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How to Improve Patient Adherence

By Tim Callahan | 29 Jun 2020

There are many reasons you may have decided to pursue a career in medicine. But if you’re like most medical professionals, you want to help patients live their healthiest life. You strive to create care plans that help return your patients to their best health or, at least, manage their chronic conditions.GettyImages-1156352527

Because your patients’ well-being is your primary concern, it can be frustrating when they refuse to adhere to your prescribed treatment, especially because, as you know, the results can be devastating.

The Consequences of Non-Adherence

In the U.S., patients who do not adhere to treatment or take their prescribed medications half-heartedly account for 275,000 deaths annually, according to data shared by the Pharmacy Times.

Patients who fail to follow their care plans also drive up medical costs by as much as half a trillion dollars per year, according to the same article.

For physicians and other healthcare professionals on the front lines of patient care, improving medication adherence is mission-critical. Failure to adhere to a medication regimen, or to follow instructions precisely, leads to treatment failure, adverse reactions, hospital readmissions, and even death. 

Finding ways to improve patient adherence can be difficult, but there are a few things you can do to help improve their outcomes. 

What Keeps Patients from Adhering to Medication Instructions?

There are many different reasons why patients don’t take their medication: 

  • They’re forgetful
  • They can’t afford the prescription
  • They feel uncomfortable due to stigmas associated with certain medication

Unfortunately, it’s challenging to determine the cause as most patients aren’t forthcoming about their reason for their lack of adherence. It’s up to you to uncover those barriers and find a way through.

How to Increase Patient Adherence to Medication and Treatment Plans

Like you, your patients lead busy lives and self-care — even management of a potentially life-threatening condition — often takes a backseat. 

In this case, patient communication is key to dismantling the barriers to adherence.

Here are a few examples of how you can use communication to bolster adherence rates: 

      • Use Active Listening
        While you likely make a habit of listening to your patients, you may be missing some nonverbal cues. Body language, tone, inflection and facial expression convey what’s not being said.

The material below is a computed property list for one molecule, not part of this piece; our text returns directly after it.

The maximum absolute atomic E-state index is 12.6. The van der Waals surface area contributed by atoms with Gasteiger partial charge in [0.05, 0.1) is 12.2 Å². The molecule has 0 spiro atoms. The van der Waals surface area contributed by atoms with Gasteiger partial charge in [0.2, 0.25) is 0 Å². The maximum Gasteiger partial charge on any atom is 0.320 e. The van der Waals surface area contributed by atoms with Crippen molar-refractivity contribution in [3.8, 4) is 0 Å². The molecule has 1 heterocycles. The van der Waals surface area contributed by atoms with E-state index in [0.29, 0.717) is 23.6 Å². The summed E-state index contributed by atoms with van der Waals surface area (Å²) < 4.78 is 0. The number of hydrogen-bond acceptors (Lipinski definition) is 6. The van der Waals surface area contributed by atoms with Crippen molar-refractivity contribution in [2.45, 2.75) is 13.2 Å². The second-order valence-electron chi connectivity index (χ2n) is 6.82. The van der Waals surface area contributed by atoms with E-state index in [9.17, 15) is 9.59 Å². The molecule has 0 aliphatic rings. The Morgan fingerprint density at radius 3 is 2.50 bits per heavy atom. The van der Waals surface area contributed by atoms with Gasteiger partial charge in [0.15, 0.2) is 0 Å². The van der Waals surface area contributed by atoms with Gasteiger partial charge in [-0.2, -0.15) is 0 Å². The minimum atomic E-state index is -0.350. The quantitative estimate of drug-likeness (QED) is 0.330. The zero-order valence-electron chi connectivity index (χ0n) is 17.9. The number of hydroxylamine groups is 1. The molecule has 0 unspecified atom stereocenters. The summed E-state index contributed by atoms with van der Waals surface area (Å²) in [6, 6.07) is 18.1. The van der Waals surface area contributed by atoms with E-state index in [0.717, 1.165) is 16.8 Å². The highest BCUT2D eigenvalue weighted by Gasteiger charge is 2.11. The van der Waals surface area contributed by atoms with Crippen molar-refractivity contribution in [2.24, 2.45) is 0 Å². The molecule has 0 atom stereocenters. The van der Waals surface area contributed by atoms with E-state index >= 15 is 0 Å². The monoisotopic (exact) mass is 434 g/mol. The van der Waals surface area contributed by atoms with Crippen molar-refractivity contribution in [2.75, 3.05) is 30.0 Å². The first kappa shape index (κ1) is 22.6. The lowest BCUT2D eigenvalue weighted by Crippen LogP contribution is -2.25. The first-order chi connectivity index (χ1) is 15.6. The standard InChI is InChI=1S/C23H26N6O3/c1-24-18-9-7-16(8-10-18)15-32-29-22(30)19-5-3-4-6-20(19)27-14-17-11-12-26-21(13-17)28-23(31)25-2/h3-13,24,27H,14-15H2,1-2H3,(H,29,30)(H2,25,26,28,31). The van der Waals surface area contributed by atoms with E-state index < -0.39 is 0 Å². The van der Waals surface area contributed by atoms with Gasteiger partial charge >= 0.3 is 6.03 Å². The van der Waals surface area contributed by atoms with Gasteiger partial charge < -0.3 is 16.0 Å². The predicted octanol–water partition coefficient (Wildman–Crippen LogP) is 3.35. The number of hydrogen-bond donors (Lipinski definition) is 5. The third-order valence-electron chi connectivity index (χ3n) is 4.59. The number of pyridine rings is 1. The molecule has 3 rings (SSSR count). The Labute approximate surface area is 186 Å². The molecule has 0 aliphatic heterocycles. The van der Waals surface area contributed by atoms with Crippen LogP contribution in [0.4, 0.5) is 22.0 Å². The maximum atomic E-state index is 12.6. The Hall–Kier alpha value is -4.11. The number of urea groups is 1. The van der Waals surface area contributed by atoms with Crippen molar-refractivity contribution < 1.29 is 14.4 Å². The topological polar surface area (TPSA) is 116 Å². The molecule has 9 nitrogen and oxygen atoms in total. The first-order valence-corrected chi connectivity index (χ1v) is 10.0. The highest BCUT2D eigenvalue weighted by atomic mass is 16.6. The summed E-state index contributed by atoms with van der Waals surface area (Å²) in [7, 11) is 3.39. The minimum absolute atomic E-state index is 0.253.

For example, if your patient noticeably turns away, gives a tentative expression, or sighs at the mention of a certain medication, be sure to ask them why. The reason is often one you as the physician can remedy.

      • Work Together to Seek Solutions
        Once you discover why a patient isn’t adhering, show your support and work together to find a solution.

        For example, in cases where the cost of medication is often a deterrent, especially for those on a fixed income, use your influence to justify the cost, refer to prescription plans, or work with the patient to find a cost-accommodating pharmacy.

        If your patient is uncomfortable with the drug’s side effects, identify whether there are other drugs you can prescribe or medications that will offset the side effects.

        Finally, if your patient is refusing to adhere due to stigma, you may need to use cognitive-behavioral strategies to change their beliefs.

    • Put It In Writing Even when you thoroughly explain the care plan to your patients and have the pharmacist reiterate, patients still might forget the specifics.

      Take the time to put diagnosis and care plans, with medication instructions and any follow-up in writing. Encourage the patient to share the information with a family member or caregiver, and provide contact information should they have any additional questions.
    • Check to Make Sure Patients Understand You After providing your instructions, ask your patient to immediately summarize what they have just heard. For example, you can say, “I know this may be very confusing. Why don’t you explain to me what you understand in your own words.”

      You need to know your patient thoroughly understands the information as you have provided it. If not, you need to find a different way to explain.
    •  
Try Patient Activation Patient activation is a patients willingness and ability to take independent actions to manage their own health and care. There are many studies that show a direct correlation between level of patient activation and outcomes.    

Managing chronic conditions is much easier when everyone is on the same page, and using your patient communication skills can help ensure patients know what they need to do. Improving patient adherence takes time, but by building trust and mutual understanding, you can reach your goal of helping your patients live their best lives.

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